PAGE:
There are sensory studies, they stimulate a sense (visual or auditory) and gauge your response. This might entail getting and MRI, while they play a certain type of music or after you watch a particular DVD. You may also do computer task to test your memory. These studies usually collect info that may help stroke victims who lose some sensory abilities.

All human studies (Clinical Trials) are approved by a certified board (IRB). You get a copy of the study protocol and numbers that you can call to verify that they are approved. This board makes sure that although some subjects may feel discomfort, no harm will come to the subjects because of this study.

If anything were to happen, the hospital will absorb all the health costs. If you have health insurance, they may work with them to cover the remaining costs. I have never had any issues where I needed further medical attention due to participating in a study. This is caution is geared toward people who have a preexisting condition and need more attention after the study.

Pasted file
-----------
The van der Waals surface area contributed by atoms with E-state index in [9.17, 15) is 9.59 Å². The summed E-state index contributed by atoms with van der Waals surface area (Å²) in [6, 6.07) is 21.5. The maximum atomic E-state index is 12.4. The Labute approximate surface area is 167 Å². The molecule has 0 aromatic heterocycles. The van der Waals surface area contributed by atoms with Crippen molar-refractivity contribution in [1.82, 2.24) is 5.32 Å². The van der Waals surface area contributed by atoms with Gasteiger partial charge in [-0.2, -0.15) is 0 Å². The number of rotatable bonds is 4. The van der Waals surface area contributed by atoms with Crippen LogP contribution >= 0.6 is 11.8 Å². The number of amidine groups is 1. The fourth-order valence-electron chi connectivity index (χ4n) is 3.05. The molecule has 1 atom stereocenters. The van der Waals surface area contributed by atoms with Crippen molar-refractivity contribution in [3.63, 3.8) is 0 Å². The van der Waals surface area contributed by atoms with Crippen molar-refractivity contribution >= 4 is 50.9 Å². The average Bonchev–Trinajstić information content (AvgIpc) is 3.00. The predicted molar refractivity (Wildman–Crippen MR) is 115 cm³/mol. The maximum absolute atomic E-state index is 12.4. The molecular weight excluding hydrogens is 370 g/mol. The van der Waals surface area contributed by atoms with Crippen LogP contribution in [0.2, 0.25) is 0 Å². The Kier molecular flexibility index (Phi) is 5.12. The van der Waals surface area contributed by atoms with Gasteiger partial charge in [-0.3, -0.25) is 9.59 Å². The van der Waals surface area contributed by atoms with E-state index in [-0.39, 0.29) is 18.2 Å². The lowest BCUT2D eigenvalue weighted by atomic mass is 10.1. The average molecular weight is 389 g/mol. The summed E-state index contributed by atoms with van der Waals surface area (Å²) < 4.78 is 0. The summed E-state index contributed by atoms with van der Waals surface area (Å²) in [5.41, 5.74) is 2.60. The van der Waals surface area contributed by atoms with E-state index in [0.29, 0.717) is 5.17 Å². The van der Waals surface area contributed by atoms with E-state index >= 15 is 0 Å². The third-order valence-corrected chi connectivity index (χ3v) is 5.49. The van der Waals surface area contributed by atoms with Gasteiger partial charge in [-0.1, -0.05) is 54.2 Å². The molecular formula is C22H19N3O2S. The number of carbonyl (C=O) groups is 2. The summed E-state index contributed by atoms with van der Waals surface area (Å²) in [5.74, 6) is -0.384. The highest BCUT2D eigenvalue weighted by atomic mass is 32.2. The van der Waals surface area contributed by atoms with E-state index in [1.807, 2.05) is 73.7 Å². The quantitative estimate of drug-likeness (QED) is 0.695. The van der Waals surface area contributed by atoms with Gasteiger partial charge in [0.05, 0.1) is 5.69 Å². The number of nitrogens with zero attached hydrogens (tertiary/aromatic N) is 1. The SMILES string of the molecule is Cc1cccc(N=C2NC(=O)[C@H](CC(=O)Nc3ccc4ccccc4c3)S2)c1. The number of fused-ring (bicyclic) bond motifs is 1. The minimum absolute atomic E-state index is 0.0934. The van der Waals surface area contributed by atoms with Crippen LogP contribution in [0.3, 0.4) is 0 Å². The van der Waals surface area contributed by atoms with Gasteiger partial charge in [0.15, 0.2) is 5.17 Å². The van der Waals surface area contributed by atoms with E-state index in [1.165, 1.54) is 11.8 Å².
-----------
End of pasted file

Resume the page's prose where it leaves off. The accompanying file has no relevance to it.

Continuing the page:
These are just a few of many different types of studies that are out there. Here are a few more things you should know:

1. REIMBURSEMENT:
Many studies offer parking reimbursement if you drive in.
If you purchase any items because of the study, save your receipt, you will be reimbursed (You should ask the study coordinator at the screening visit about their reimbursement policy). For example: you are on a low carbohydrate diet study and buy Crystal Lite to drink with the prepackaged lunch your study provided.

2. THERE WILL BE BLOOD:
If you are afraid of blood draws or IV's then most (NOT ALL) research studies are not for you. They usually require blood and urine samples. The blood they take is less than what you would donate.

3. KNOW WHAT YOU ARE GETTING INTO:
The study coordinator should go over the entire study (the risks and benefits) before you sign or commit to the study. They should also know your medical history and they do this by asking you a series of questions.